It appears that there is internal discontentment in North Korea and the regime is unstable. The execution of Kim Jong-un’s uncle, Jang Song-Thaek, seemed to be a desperate move to send a message across the country that stability to the regime will be ensured at any cost. Jang was perceived to be pro-reform and China saw in him the only door to introduce economic reforms in North Korea. Being Kim’s mentor, Jang had emerged virtually as the No. 2 most powerful man in the country. But in a country where dynastic politics is the rule, there could never be a No.2 in the hierarchy. Such internal disturbances threaten Park’s policy of engagement to become even harder. Jang’s conviction and quick execution even shocked its foremost ally China. In view of the mounting international opprobrium over his highhandedness, further compounded by Michael Kirby’s report on rampant human rights violations in North Korea, there is a possibility that Kim will launch another nuclear or missile test in the first half of 2014 to divert attention from his growing unpopularity. South Korea sees the new situation as “grave” and is making preparations for all possibilities.

What should President Park do under this circumstance? The events in 2013 demonstrate that Park’s policy of containment and military pressure did not work. This would leave Park with no other option than to pursue a policy similar to her immediate predecessor, though those would be less like that of former presidents Kim Dae-Jung and Roh Moo-Hyun. The long term goal of unification will remain though, notwithstanding the North’s recalcitrance. Her carrot and stick policy towards the North would continue.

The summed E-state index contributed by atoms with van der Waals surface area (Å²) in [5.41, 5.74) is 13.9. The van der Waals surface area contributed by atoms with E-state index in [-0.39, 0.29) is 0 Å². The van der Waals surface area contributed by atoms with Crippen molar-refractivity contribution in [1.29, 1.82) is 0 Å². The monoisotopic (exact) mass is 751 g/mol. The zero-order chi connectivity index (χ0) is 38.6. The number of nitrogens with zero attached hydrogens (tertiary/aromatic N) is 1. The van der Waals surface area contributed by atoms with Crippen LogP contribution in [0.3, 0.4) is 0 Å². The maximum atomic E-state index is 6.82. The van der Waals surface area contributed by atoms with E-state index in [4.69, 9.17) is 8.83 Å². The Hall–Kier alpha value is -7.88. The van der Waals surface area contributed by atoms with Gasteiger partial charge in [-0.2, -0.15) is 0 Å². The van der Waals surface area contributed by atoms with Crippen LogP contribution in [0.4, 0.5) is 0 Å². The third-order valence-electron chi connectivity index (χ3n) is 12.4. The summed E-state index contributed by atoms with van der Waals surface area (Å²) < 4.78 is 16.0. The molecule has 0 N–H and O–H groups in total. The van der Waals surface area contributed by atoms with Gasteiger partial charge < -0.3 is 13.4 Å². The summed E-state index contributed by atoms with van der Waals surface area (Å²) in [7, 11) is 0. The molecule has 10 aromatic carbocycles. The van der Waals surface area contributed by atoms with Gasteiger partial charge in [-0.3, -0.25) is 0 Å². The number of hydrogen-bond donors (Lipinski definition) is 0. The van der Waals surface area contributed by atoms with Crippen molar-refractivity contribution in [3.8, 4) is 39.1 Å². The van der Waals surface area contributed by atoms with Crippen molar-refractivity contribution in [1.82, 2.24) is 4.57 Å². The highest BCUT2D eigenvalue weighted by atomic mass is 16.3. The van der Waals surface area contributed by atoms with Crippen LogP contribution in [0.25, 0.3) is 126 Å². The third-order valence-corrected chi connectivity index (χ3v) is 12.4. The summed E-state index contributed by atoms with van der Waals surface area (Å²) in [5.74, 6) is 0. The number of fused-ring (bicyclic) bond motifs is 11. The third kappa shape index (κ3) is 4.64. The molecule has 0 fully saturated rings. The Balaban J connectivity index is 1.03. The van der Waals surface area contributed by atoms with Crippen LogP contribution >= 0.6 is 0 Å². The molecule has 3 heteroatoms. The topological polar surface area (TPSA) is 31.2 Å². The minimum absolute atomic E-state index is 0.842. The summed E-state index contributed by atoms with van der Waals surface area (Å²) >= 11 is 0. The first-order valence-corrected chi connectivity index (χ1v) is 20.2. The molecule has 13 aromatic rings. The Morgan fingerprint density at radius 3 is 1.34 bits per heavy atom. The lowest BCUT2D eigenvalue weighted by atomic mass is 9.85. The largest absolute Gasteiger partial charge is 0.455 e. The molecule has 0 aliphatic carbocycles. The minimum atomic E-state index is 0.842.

Such soft paddling was demonstrably clear when Park quickly approved a shipment of $988,000 worth of medicine and powdered milk for North Korea and promised more humanitarian aid following the reunions of families in February, held after three years in Mount Kumgang, North Korea. Park sees this reunion as one of her “trust building” projects.{11} This was the 19th since 2000 and is considered an important measure in bringing together a small number of tens of thousands of Koreans waiting to see loved ones living over the border. Following the three-year-long Korean War that divided the peninsula between a communist North and capitalist south, many families became permanently separated. They were unable even to communicate by mail or phone and most even did not know whether their relatives were alive or dead. Therefore, these reunions are extremely emotional moments as they meet for few hours to be separated again, never to know if they meet ever again in life.